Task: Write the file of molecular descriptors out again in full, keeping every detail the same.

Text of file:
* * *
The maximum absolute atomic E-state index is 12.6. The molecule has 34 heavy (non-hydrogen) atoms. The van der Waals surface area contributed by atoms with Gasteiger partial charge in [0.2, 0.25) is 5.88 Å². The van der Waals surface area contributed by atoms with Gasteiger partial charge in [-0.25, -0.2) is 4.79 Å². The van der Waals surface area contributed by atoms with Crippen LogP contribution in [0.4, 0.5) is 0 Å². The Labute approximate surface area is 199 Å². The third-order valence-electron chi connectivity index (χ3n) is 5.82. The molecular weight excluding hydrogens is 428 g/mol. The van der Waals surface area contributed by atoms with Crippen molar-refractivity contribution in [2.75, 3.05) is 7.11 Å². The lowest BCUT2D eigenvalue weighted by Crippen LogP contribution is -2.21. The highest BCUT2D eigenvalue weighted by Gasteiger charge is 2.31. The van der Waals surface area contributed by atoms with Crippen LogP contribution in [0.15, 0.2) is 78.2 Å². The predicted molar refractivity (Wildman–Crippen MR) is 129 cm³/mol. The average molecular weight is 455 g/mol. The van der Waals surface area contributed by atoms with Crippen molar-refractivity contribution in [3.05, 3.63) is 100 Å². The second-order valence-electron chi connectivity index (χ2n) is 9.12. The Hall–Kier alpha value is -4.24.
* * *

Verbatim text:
The maximum absolute atomic E-state index is 12.6. The molecule has 34 heavy (non-hydrogen) atoms. The van der Waals surface area contributed by atoms with Gasteiger partial charge in [0.2, 0.25) is 5.88 Å². The van der Waals surface area contributed by atoms with Gasteiger partial charge in [-0.25, -0.2) is 4.79 Å². The van der Waals surface area contributed by atoms with Crippen LogP contribution in [0.4, 0.5) is 0 Å². The Labute approximate surface area is 199 Å². The third-order valence-electron chi connectivity index (χ3n) is 5.82. The molecular weight excluding hydrogens is 428 g/mol. The van der Waals surface area contributed by atoms with Crippen molar-refractivity contribution in [2.75, 3.05) is 7.11 Å². The lowest BCUT2D eigenvalue weighted by Crippen LogP contribution is -2.21. The highest BCUT2D eigenvalue weighted by Gasteiger charge is 2.31. The van der Waals surface area contributed by atoms with Crippen LogP contribution in [0.15, 0.2) is 78.2 Å². The predicted molar refractivity (Wildman–Crippen MR) is 129 cm³/mol. The average molecular weight is 455 g/mol. The van der Waals surface area contributed by atoms with Crippen molar-refractivity contribution in [3.05, 3.63) is 100 Å². The second-order valence-electron chi connectivity index (χ2n) is 9.12. The Hall–Kier alpha value is -4.24.